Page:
Regé-Jean Page became a household name thanks to his role as the rakish Simon Basset, Duke of Hastings, on the Netflix period drama "Bridgerton."
Though his part on "Bridgerton," which takes place during the Regency era in England, was always meant to last only one season, fans were shocked last month when the show revealed the actor wouldn't return for season two.
Now, Page, 31, is opening up to Variety about why he viewed playing the Duke as an opportunity to create a new kind of Hollywood leading man.
"Me and my friends used to joke about the fact that you don’t see a Black man on a horse," said Page.
The British-Zimbabwean actor said he accepted the role the same way he chooses all his roles: with representation in mind.
“It’s so simple. I can get on a horse and I can put it on the screen; that’s step one,” he said. “I can be royalty, and (other people of color) can see the possibility of being royalty."
He added, "Standing there, wearing the boots and the jacket, doing the dances, inhabiting a space that is perfectly possible for me to inhabit, changes how you see the world."
Showing Black actors in every kind of roles on TV helps viewers of all colors better understand each other, Page believes.
“As Black people, we’re very used to empathizing with the world through white people’s eyes, because they’re the protagonists. I know what it’s like to look at the world and empathize with Superman because I spent my whole life doing that,” he explained. "What’s revolutionary, in its own way, is getting folks to see the world through my eyes because then they are in my skin and looking at the world through me."
During the interview, Page, who appears in the upcoming movie adaption of "Dungeons & Dragons," also discussed his friendship with "This Is Us" star Sterling K. Brown.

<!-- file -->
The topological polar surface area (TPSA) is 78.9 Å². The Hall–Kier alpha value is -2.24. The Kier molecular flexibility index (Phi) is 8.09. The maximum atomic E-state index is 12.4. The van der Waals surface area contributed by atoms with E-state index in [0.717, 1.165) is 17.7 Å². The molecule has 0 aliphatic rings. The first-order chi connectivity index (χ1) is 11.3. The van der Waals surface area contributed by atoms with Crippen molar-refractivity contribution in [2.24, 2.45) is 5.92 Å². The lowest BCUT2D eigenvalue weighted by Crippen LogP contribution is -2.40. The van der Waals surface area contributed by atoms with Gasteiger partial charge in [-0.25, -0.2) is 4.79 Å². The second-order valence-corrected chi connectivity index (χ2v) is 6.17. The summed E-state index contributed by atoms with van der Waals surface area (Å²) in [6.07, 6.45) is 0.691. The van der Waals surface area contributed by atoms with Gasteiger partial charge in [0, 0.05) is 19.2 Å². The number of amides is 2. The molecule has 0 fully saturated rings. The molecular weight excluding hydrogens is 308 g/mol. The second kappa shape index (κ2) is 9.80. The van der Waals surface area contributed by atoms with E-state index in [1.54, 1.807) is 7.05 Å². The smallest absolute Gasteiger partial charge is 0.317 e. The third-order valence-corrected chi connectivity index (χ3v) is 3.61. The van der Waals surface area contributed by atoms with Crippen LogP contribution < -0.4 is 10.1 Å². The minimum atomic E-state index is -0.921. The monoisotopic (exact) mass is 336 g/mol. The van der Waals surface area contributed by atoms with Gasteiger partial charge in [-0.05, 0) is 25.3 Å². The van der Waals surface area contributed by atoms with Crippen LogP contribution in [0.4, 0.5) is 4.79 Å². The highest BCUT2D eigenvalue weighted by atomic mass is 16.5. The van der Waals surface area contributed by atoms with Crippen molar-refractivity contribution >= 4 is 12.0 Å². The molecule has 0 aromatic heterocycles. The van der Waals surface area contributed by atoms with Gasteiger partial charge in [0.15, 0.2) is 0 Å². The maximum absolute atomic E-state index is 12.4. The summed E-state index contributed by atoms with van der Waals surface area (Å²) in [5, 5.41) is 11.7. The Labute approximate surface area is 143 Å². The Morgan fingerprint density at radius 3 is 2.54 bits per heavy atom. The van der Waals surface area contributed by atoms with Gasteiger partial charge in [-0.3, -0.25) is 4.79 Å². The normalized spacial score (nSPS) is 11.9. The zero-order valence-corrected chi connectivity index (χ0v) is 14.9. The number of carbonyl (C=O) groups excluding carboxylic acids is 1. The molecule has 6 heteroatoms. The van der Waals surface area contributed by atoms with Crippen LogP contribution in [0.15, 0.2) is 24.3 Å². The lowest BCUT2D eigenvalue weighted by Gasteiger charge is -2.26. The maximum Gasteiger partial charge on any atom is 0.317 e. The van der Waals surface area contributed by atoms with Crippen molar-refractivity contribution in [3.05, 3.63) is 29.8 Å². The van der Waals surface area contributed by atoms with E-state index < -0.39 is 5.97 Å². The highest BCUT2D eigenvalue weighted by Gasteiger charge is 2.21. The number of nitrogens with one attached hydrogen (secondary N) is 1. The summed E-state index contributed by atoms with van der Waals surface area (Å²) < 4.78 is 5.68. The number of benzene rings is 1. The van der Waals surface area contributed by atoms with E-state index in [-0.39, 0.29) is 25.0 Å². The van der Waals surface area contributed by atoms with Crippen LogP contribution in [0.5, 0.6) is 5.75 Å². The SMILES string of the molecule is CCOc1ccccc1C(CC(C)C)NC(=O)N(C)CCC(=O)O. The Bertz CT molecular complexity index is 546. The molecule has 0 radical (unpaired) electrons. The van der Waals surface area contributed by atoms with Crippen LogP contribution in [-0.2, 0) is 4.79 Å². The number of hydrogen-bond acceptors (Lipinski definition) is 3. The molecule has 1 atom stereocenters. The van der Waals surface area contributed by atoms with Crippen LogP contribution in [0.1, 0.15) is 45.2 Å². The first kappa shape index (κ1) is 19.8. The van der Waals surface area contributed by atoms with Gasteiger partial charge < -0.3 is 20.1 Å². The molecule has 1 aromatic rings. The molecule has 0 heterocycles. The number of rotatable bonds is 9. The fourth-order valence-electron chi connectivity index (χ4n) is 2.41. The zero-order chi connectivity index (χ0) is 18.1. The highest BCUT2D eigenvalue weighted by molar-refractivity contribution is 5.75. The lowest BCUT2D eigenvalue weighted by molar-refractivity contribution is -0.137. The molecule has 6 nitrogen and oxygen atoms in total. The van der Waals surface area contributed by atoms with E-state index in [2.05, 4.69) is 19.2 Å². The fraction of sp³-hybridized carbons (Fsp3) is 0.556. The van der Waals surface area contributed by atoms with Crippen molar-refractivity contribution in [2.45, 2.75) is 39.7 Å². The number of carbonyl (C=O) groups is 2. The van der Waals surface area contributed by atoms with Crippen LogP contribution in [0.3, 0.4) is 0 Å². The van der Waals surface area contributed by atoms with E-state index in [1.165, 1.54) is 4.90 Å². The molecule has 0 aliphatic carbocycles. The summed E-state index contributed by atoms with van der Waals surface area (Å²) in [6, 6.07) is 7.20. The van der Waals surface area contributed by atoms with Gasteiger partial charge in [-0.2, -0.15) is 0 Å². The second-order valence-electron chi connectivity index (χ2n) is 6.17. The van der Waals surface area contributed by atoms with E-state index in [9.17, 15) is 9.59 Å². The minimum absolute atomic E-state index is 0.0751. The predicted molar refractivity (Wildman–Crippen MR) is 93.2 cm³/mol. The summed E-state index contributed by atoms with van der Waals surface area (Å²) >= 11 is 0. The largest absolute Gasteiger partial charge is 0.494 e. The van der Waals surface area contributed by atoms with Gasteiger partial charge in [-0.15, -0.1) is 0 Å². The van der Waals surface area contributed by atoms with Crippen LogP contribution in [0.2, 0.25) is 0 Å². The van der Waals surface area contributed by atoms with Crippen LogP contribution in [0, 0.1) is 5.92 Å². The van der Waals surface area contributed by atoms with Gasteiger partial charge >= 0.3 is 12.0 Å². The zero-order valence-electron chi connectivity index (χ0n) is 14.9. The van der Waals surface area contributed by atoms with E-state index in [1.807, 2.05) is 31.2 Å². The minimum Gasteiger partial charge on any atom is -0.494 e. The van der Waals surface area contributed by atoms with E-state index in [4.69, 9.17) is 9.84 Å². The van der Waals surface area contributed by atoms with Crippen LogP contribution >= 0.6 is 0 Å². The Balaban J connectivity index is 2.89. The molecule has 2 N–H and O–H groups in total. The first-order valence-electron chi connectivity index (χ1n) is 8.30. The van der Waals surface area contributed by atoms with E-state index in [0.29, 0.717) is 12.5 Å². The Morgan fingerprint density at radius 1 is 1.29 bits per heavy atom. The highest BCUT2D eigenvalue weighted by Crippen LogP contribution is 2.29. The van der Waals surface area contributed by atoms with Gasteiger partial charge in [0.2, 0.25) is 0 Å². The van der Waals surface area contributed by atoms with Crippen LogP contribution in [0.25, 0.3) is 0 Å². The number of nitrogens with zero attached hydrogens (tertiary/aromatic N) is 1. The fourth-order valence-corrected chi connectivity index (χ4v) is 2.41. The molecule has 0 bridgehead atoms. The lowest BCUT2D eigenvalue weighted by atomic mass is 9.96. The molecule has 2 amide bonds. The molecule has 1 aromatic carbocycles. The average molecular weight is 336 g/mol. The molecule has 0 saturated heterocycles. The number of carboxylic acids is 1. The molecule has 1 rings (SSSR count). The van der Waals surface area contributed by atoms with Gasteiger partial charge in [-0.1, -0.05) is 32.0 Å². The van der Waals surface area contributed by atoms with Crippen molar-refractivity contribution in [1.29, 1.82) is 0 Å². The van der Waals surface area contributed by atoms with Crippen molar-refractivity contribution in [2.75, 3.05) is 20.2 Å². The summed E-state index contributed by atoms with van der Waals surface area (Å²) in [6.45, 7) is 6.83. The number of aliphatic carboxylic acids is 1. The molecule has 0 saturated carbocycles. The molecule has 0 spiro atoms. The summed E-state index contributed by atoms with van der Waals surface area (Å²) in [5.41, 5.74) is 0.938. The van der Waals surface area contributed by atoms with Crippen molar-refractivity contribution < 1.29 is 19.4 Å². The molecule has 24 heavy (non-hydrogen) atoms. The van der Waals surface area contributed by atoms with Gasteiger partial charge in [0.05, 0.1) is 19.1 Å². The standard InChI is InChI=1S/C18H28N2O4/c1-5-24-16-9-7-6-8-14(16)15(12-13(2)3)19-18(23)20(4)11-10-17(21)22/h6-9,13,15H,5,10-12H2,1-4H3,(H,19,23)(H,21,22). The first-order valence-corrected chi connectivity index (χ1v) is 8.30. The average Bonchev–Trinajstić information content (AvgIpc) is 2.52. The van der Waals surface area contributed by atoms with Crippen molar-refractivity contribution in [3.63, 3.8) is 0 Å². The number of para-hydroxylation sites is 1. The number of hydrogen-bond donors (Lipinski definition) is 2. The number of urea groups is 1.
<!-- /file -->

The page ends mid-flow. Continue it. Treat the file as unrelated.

The pair met at a party during the 2016 Emmy season. Brown, 45, had been nominated (and would go on to win the award) for his role as Christopher Darden in “The People v. O.J. Simpson: American Crime Story."
After Page saw Brown from across the room he decided to approach him. Once the two began chatting, Page's brain "just turned off" from excitement. He found himself gushing to Brown about his performance, noting even subtle details about his hand gestures.
"And Sterling just smiled patiently and let me do that and then talked me through how not to be overwhelmed by this room. He reassured me and said, ‘You’ve got stuff ahead of you. You can breathe,'" he recalled.
Since then, Brown has become something of a mentor to Page, cheering him on as he embarks on new challenges — like hosting "Saturday Night Live" last month.
“He’s talked me through a couple of things that scared me,” Page said.
Brown told the outlet that Page is so down to earth that it is easy to root for him.
“He wasn’t somebody who’s like, ‘Give me a couple of years and I’ll be making $10 million a flick.’ He really loves the art of illuminating the human condition,” Brown told Variety. “If stardom comes — and stardom is clearly approaching — I don’t think he was ever actively seeking it; it just kind of happened.”